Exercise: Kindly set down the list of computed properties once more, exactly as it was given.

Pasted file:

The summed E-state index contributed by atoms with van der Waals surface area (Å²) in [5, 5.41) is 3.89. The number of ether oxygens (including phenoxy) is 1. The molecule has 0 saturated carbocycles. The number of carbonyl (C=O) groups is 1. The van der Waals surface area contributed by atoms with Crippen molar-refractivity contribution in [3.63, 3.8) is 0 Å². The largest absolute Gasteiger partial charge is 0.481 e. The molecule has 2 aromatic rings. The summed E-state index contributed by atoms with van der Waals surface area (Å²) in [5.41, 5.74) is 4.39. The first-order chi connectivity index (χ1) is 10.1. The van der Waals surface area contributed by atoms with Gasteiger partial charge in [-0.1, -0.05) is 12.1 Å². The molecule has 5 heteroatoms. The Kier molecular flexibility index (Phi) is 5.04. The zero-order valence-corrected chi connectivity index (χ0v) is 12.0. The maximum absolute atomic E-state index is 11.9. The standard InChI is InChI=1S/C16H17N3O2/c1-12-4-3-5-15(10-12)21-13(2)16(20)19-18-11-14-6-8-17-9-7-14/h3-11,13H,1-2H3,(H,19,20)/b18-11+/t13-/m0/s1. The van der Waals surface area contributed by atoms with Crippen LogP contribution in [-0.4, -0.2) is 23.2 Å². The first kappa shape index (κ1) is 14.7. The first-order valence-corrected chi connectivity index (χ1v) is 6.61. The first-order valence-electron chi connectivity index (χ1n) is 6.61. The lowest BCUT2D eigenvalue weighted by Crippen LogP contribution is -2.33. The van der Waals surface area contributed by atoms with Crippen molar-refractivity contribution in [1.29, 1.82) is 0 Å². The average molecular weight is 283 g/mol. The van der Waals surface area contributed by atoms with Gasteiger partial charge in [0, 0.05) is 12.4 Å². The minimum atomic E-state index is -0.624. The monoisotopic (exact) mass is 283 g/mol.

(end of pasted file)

The summed E-state index contributed by atoms with van der Waals surface area (Å²) in [5, 5.41) is 3.89. The number of ether oxygens (including phenoxy) is 1. The molecule has 0 saturated carbocycles. The number of carbonyl (C=O) groups is 1. The van der Waals surface area contributed by atoms with Crippen molar-refractivity contribution in [3.63, 3.8) is 0 Å². The largest absolute Gasteiger partial charge is 0.481 e. The molecule has 2 aromatic rings. The summed E-state index contributed by atoms with van der Waals surface area (Å²) in [5.41, 5.74) is 4.39. The first-order chi connectivity index (χ1) is 10.1. The van der Waals surface area contributed by atoms with Gasteiger partial charge in [-0.1, -0.05) is 12.1 Å². The molecule has 5 heteroatoms. The Kier molecular flexibility index (Phi) is 5.04. The zero-order valence-corrected chi connectivity index (χ0v) is 12.0. The maximum absolute atomic E-state index is 11.9. The standard InChI is InChI=1S/C16H17N3O2/c1-12-4-3-5-15(10-12)21-13(2)16(20)19-18-11-14-6-8-17-9-7-14/h3-11,13H,1-2H3,(H,19,20)/b18-11+/t13-/m0/s1. The van der Waals surface area contributed by atoms with Crippen LogP contribution in [-0.4, -0.2) is 23.2 Å². The first kappa shape index (κ1) is 14.7. The first-order valence-corrected chi connectivity index (χ1v) is 6.61. The first-order valence-electron chi connectivity index (χ1n) is 6.61. The lowest BCUT2D eigenvalue weighted by Crippen LogP contribution is -2.33. The van der Waals surface area contributed by atoms with Crippen molar-refractivity contribution in [1.29, 1.82) is 0 Å². The average molecular weight is 283 g/mol. The van der Waals surface area contributed by atoms with Gasteiger partial charge in [0, 0.05) is 12.4 Å². The minimum atomic E-state index is -0.624. The monoisotopic (exact) mass is 283 g/mol.